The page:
In other words, the danger lies not in the label, but in how we use it. In fact, one might even argue that a lousy label—or a label that is so nonspecific that it applies to a broad swath of the population, including some in the “normal” part of the spectrum (wherever that may be)—may actually be beneficial, because it will be so meaningless that it will require the clinician to think more deeply about what that label is trying to convey.
As an example, consider “chronic pain,” a label frequently applied to patients and written in their charts. (Even though it’s often written as a diagnosis, it is really a symptom.) “Chronic pain” simply implies that the patient experiences pain. Nothing more. It says nothing about the origin of the pain, what exacerbates or soothes it, how long the patient has experienced it, or whether it responds to NSAIDs, opioids, acupuncture, yoga, or rest. When a new patient complains of “chronic pain” to a good pain specialist, the doctor doesn’t just write a script; he or she performs an examination, obtains a detailed history and collateral information, and treats in a manner that relieves discomfort yet minimizes side effects (and cost) to the patient.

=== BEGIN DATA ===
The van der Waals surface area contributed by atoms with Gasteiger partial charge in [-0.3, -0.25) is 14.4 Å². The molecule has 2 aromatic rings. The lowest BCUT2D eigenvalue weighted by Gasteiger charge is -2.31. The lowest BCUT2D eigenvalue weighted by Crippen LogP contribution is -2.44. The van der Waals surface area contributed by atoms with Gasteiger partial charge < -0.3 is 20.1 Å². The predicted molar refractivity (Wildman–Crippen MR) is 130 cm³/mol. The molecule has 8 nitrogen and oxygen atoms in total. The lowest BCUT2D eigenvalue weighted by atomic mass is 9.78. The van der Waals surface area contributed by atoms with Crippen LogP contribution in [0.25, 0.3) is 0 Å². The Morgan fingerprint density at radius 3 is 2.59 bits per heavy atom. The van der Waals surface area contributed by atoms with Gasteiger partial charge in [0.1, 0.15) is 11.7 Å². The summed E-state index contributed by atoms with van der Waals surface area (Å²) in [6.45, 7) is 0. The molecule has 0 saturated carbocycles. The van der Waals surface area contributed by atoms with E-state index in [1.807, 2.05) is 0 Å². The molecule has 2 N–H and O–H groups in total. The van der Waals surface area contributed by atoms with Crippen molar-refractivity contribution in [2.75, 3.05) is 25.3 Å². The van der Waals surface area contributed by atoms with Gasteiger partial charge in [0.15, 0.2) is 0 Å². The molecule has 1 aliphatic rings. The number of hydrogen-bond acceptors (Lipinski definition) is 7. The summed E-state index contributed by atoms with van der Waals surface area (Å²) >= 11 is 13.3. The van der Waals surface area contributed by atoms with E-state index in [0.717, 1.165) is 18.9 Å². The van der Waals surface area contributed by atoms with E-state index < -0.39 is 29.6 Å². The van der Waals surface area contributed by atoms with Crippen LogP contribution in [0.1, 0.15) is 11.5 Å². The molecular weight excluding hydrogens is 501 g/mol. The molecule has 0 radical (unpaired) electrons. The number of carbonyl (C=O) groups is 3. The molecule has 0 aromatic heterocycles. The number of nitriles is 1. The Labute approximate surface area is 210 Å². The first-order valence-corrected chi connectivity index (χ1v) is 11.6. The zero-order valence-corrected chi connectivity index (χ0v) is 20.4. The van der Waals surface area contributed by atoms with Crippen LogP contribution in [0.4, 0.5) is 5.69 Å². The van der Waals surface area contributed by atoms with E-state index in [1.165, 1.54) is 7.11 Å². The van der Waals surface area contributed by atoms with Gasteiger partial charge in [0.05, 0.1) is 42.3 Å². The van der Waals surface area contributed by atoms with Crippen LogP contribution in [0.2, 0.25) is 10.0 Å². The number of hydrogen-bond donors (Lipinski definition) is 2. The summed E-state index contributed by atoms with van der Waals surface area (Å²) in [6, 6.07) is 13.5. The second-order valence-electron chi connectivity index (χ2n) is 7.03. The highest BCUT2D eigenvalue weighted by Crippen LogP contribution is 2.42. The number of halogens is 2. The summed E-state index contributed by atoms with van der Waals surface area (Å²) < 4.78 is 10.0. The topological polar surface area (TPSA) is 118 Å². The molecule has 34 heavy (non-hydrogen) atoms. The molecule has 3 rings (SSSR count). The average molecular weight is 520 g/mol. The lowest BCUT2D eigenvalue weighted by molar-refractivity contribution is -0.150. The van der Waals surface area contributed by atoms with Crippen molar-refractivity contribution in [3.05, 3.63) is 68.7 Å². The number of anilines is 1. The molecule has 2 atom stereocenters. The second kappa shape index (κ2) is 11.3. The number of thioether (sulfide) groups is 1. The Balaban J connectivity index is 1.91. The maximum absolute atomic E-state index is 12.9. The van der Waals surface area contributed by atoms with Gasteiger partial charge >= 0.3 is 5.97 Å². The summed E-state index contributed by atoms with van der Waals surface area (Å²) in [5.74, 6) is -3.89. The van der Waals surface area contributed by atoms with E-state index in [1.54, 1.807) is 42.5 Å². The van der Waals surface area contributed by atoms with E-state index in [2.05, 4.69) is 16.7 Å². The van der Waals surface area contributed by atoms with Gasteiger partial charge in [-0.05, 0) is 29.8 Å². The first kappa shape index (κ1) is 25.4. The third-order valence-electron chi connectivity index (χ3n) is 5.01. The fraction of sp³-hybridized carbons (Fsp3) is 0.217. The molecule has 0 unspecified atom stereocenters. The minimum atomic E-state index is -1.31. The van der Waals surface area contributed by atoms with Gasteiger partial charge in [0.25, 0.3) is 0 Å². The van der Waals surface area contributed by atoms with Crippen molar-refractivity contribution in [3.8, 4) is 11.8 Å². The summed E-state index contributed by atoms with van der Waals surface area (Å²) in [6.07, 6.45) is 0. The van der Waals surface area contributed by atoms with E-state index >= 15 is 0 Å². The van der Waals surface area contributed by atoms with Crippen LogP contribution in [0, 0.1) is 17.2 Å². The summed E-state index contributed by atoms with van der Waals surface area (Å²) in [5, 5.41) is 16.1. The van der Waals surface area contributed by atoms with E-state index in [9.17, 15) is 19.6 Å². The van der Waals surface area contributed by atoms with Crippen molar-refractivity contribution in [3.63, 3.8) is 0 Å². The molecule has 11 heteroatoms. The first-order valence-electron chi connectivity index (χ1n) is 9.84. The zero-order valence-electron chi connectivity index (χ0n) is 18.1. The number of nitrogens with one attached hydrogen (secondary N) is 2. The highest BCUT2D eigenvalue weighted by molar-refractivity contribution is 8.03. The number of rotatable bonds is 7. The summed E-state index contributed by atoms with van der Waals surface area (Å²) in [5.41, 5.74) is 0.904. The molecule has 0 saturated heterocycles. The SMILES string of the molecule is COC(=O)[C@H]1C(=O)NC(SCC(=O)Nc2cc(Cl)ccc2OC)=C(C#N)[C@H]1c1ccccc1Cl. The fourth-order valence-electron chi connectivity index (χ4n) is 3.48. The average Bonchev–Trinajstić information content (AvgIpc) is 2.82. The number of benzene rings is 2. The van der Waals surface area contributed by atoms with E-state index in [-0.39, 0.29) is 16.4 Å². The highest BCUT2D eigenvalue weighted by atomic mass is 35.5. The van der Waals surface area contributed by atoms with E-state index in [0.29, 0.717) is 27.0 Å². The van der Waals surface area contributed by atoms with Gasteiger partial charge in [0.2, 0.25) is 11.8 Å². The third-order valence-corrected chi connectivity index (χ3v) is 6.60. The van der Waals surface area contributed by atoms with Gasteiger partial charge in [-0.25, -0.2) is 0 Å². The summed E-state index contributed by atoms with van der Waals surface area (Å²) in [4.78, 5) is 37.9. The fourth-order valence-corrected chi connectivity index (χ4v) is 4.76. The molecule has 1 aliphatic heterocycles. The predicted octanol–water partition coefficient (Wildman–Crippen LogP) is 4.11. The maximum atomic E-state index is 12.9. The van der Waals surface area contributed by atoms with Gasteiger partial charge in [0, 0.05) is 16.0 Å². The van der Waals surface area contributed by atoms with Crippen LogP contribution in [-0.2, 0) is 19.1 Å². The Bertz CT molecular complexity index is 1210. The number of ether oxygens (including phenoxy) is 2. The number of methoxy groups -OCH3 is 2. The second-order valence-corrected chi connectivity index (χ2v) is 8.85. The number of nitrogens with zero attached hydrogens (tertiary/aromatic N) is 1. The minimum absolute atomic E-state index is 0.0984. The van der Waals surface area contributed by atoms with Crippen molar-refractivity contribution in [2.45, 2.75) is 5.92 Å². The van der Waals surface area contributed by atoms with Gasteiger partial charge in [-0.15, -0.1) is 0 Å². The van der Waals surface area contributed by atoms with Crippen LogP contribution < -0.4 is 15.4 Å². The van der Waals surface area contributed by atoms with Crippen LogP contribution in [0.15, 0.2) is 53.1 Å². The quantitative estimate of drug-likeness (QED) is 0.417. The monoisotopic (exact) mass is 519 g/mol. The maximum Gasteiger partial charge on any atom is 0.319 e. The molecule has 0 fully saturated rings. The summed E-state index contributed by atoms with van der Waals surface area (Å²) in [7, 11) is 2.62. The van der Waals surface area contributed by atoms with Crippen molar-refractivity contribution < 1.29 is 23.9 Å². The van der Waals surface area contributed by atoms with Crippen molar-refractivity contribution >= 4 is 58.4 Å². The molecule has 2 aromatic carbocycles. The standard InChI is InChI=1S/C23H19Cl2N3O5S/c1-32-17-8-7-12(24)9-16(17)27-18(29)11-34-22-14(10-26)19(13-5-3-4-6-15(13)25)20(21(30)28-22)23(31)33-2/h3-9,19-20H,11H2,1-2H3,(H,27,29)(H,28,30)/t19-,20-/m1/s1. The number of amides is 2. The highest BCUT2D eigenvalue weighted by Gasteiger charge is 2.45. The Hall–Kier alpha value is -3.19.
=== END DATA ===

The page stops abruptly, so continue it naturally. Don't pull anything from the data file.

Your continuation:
Perhaps this is what we can do in psychiatry, even with the reviled new DSM-5 diagnoses like “Attenuated Psychosis Syndrome” or “Disruptive Mood Dysregulation Disorder.” Each of these new “diagnoses” suggests something about the patient and his or her behavior or experience. But neither one should predict a course of treatment. In fact, a vague diagnosis should actually prompt the doctor to probe more deeply into a patient’s symptoms and determine their impact on the patient’s well-being and functional status (which may actually help improve disability evaluations, too). On a population basis, the heterogeneity of patients given a diagnosis might stimulate further research (neurobiological, psychological, epidemiologic, maybe even anthropological) to determine more specific subtypes of illness.
Will the new diagnoses be “overused”? Probably. Will they lead to “overdrugging” of patients—the outcome that everyone fears? I guess that’s possible. But if so, the spotlight should be turned on those who do the overdrugging, not on the document that simply describes the symptoms. This may turn out to be difficult: official treatment guidelines might come out with recommendations to medicate, insurance companies may require diagnoses (or medications) in order to cover psychiatric services, and drug companies might aggressively market their products for these new indications. And there will always be doctors who cut corners, arrive at diagnoses too quickly and are eager to use dangerous medications. But these targets, ultimately, are where the anti-DSM-5 efforts should be placed, not on its wholesale rejection.
In the end, one could argue that the DSM-5 is unnecessary, premature, and flawed. Unfortunately, it simply reflects our understanding of mental illness at this point in time. But is it a “dangerous public health experiment,” as Allen Frances has warned? Only if we allow it to override our eyes and ears, our hearts and minds, and what our patients truly need and want from us. In the end, it’s just a book. What really matters is how we use it.